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Liston v. King.Com, Ltd.

United States District Court, N.D. Illinois, Eastern Division

May 23, 2017

ZACHERY LISTON, individually and on behalf of all others similarly situated, Plaintiff,
KING.COM, LTD., Defendant.


          John J. Tharp, Jr., United States District Judge

         Plaintiff Zachery Liston brings this proposed class action against defendant, Ltd., the operator of the popular mobile game Candy Crush Saga, alleging that King improperly and unilaterally removed so-called Donated Lives from Liston's and other players' game accounts. King has moved to dismiss the complaint under Federal Rule of Civil Procedure 12(b)(1) for lack of standing, and under Federal Rule of Civil Procedure 12(b)(6) for failure to state a claim. For the reasons stated below, the defendant's motion to dismiss [31] is granted in part and denied in part.


         In deciding a motion to dismiss under Rule 12(b)(1) or Rule 12(b)(6), the Court takes as true all well-pleaded facts alleged in the complaint and draws reasonable inferences in the plaintiff's favor. Lee v. City of Chi., 330 F.3d 456, 468 (7th Cir. 2003) (Rule 12(b)(1); Mann v. Vogel, 707 F.3d 872, 877 (7th Cir. 2012) (Rule 12(b)(6)). The following facts are, therefore, accepted as true for the purposes of deciding this motion.

         Candy Crush, played on mobile devices including iPhones, iPads, and Androids, is essentially a match-making puzzle game in which players aim to line up three or more of the same icon in various configurations so as to clear them from the board and earn points. First Am. Compl. ¶¶ 30-34, ECF No. 15. Players advance to subsequent levels of the game as they clear the requisite number of icons from the board, and have only a limited number of turns, or moves, they may take to try to clear those icons. Id. ¶ 34. If a player fails to remove the requisite icons within a certain number of moves, they lose one of their in-game “lives”-chances to line up the requisite number of icons-and have to repeat that level. Id. ¶ 35.

         Candy Crush players start the game with five lives, and also gain an additional free life every thirty minutes, up to a limit of five (the “Free Life Option”). Id. ¶¶ 37-38. Players using this method for obtaining additional lives have to wait thirty minutes to resume the game once they have lost all of their lives. Id. ¶ 38. Because the game is “addictive, ” as described by news outlets, players often do not want to wait thirty minutes for additional lives, and instead can rely on the two other avenues that King has provided for obtaining more lives. Id. ¶¶ 39-40. The first method is for players to buy additional lives while they are in the game through so-called In-App purchases (the “Purchase Option”). Id. ¶ 42. A player can buy five additional lives for $.99. Id. ¶ 3. The second method is for players to link their Candy Crush accounts to their Facebook accounts, which then enables them to request and receive more lives (which the plaintiff refers to as “Donated Lives”) from their friends on Facebook who also have Candy Crush installed on their mobile devices (the “Facebook Option”). Id. ¶¶ 43-46. If a player's Facebook friends have not yet installed Candy Crush, they are prompted to do so, meaning that the Facebook Option allows King to receive a benefit from players marketing Candy Crush to their friends, according to Liston. Id. ¶ 45. This option thus enables King to pass on marketing costs to consumers. Id. Under either the Purchase Option or the Facebook Option, “lives have an economic and ascertainable value equal to approximately $0.20.” Id. ¶ 47.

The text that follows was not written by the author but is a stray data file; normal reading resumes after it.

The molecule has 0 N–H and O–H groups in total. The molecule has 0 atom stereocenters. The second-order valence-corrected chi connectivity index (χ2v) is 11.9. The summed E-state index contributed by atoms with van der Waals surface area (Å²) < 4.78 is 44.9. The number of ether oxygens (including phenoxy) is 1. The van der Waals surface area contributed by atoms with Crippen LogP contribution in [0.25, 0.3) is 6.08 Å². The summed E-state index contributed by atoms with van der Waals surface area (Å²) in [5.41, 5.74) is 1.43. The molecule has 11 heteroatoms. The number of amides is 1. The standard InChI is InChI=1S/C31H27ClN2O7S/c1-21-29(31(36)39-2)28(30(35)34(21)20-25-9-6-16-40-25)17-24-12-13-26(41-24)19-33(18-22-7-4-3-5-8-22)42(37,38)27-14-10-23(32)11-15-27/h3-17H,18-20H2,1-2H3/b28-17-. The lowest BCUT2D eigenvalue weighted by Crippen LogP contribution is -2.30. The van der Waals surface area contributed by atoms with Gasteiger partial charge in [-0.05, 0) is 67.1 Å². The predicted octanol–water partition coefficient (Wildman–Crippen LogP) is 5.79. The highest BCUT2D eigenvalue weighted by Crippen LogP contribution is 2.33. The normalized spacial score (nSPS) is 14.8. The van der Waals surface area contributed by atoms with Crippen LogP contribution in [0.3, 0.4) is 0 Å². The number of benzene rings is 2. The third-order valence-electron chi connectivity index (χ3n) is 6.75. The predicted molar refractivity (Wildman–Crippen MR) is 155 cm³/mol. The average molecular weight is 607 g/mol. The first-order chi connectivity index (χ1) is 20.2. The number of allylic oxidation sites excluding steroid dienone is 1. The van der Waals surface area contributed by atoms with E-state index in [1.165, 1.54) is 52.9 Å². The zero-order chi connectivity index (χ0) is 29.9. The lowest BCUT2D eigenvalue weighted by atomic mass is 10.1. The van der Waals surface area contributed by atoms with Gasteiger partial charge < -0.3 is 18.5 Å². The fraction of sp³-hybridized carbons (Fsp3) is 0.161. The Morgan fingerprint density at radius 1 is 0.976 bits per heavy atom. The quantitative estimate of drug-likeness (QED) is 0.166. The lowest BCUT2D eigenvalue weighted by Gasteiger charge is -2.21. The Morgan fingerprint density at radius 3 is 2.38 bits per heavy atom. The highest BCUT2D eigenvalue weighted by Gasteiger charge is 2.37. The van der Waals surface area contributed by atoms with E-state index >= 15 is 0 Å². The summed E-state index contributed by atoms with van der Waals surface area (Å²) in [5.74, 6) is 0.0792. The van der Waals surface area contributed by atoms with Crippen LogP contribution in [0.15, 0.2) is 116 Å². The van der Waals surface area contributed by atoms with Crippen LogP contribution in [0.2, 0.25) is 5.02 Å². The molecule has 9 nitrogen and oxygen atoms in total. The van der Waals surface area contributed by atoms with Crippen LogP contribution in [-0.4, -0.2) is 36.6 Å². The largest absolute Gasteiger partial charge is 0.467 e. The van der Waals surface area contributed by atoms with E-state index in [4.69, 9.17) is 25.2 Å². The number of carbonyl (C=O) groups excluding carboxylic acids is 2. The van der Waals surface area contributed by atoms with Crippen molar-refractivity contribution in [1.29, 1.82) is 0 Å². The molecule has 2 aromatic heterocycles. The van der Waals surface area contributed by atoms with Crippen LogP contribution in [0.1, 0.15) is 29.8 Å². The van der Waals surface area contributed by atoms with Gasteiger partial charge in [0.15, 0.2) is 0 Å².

Candy Crush has enjoyed enormous popularity among mobile gamers, bringing in an average of 93 million daily active users in December 2013 and grossing an estimated $1.9 billion in revenue that year. Id. ¶¶ 3, 28. Overall, the game has counted roughly 250 million people as players. Id. ¶ 9. Plaintiff Zachery Liston began playing Candy Crush on his iPhone in early 2012, and connected his Candy Crush account to his Facebook account around that same time. Id. at ¶¶ 49-50. When he ran out of lives, Liston used the Facebook Option, “periodically asking his Facebook friends for Donated Lives.” Id. ¶ 51. Some of those Facebook friends installed Candy Crush because of that request, and Liston received his Donated Lives and exited the game. Id. ¶¶ 52-53. When he returned to the game, however, he discovered that the Donated Lives had disappeared; other Candy Crush players reported the same problem on various online message boards.[1] Id. ¶¶ 54, 56-57. King had allegedly designed or changed Candy Crush in order to remove the Donated Lives, and did not inform players beforehand. Id. ¶ 58.

         Based on these vanishing Donated Lives, Liston, an Illinois citizen, brings this proposed class action against the game's operator,, Ltd. (“King”). Liston filed the first amended complaint in this case on March 27, 2015, asserting claims for violation of the Computer Fraud and Abuse Act (“CFAA”), 18 U.S.C. § 1030 (Count I), breach of implied contract (Count III), and unjust enrichment (Count IV) as an alternative to the breach of implied contract claim, seeking to represent himself and a national class of all individuals in the United Sates whose Donated Lives were removed from their Candy Crush accounts by King. Id. at 11-22. Liston also brings a claim for violation of the consumer protection statutes of all 50 states and the District of Columbia (Count II), and seeks to represent a multi-state class of all individuals in those states whose Donated Lives were similarly removed. Id. He brings a separate count for violation of Illinois' Consumer Fraud and Deceptive Business Practices Act, 815 Ill. Comp. Stat. 505/1 et seq., (Count V), on which he seeks to represent an Illinois subclass of all individuals residing in Illinois who experienced the same removal of their Donated Lives. Id. King has moved to dismiss Liston's complaint under Rule 12(b)(1) for lack of Article III standing, and under Rule 12(b)(6) for failure to state a claim.